And that can sound scary at first, but it's incredibly empowering to make decisions for yourself and to embrace the reality that you do have the freedom to eat whatever you want.
And I know some people think this means they are liable to spend the entire day eating cookie dough, and I will freely admit that there is a small part of our brain that thinks that sounds like a great idea. But that's just an idea. That's not you. There is also a part of your brain that wants to eat in order to promote incredible health and thinks it would be a great idea to eat nothing but kale. But that thought isn't you either.
You are the witness who can observe both of these ideas or wants and can seek to balance them. And that's what we do when we plan. We observe these different desires from these seemingly different personalities and seek a balance that will satisfy them both at the same time. You can eat kale AND cookie dough.
So that's takeaway two: plan with the goal of balancing both of these dopamine circuits. Plan to satisfy you needs for fuel AND for pleasure. Plan both for the future and for right now.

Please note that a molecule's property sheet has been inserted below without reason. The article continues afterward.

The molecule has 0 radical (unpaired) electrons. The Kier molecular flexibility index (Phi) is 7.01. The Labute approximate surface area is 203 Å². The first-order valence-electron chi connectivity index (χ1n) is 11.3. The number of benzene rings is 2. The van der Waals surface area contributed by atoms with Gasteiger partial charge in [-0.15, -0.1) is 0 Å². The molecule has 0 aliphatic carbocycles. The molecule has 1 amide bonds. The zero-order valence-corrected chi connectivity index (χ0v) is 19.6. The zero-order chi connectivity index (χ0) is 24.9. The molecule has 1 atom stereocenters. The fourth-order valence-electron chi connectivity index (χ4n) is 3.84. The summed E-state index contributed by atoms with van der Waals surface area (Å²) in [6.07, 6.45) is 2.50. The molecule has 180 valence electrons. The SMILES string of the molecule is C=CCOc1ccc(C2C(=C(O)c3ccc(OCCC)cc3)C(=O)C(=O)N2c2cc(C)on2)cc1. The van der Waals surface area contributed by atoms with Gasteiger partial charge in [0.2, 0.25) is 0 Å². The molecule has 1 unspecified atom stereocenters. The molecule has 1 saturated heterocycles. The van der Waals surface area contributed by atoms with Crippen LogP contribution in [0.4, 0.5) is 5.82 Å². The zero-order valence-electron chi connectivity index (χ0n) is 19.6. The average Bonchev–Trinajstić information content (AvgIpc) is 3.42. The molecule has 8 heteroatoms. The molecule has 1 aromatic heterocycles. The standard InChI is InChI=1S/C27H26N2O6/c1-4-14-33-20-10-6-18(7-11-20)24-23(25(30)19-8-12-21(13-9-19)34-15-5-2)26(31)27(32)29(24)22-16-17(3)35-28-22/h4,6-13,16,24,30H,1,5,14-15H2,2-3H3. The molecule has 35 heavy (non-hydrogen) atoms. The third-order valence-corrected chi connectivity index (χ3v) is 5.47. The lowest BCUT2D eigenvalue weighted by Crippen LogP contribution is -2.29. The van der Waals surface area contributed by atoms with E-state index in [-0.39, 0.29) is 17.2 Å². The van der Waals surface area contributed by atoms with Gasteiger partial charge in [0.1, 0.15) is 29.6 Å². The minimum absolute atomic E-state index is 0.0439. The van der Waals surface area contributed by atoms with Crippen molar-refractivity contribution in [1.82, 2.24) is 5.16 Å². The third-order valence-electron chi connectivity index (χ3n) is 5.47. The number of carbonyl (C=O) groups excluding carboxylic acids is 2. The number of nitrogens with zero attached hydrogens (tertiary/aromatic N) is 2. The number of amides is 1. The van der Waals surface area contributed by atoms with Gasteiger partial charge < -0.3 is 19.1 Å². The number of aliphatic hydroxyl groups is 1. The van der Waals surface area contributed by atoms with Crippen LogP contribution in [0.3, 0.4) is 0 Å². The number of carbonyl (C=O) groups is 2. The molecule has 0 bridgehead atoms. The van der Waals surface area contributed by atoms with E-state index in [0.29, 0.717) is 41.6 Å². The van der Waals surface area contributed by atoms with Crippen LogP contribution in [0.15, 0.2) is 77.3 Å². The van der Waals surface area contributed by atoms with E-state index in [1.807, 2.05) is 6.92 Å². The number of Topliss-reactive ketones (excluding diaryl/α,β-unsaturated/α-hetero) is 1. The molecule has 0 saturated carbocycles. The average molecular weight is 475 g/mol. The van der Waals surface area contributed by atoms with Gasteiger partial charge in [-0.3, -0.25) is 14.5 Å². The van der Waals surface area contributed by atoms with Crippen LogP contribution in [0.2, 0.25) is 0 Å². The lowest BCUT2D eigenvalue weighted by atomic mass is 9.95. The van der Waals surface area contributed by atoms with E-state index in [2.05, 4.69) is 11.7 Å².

The third takeaway is to plan realistically and what I mean by that is simply to take stock of what's in your kitchen, how much time you have to prepare meals and so forth. If you don't have any interest in cooking, don't plan meals that require you to be a chef. And if you don't have time, don't plan on things that are time-consuming to make unless you can also plan time in your schedule to make meals like that ahead of time.
And I know that sounds obvious, but I find so many of us overlook this point on practicality precisely because it seems like such a no brainer. But knowing yourself and your preferences for cooking, dishes, grocery shopping, and things like meal prep are a big deal. It's just like learning to honor your preferences with foods. You can lament the fact that you don't like kale and wish that you did and think that life would be so much better if you liked kale, or you can just move on with your life and focus on all the other vegetables that you do like. Similarly, if you don't like to cook, don't make yourself miserable wishing that you did. Focus on what you can do instead.
And I can tell you first-hand that you don't have to really cook in order to eat healthy foods and lose weight. My standard lunch is one of the easiest things in the world to make and it requires little more than boiling water and using a microwave.
My fourth takeaway about planning food occurs after you make your plan and start using it and that is to make observations and to write them down when possible.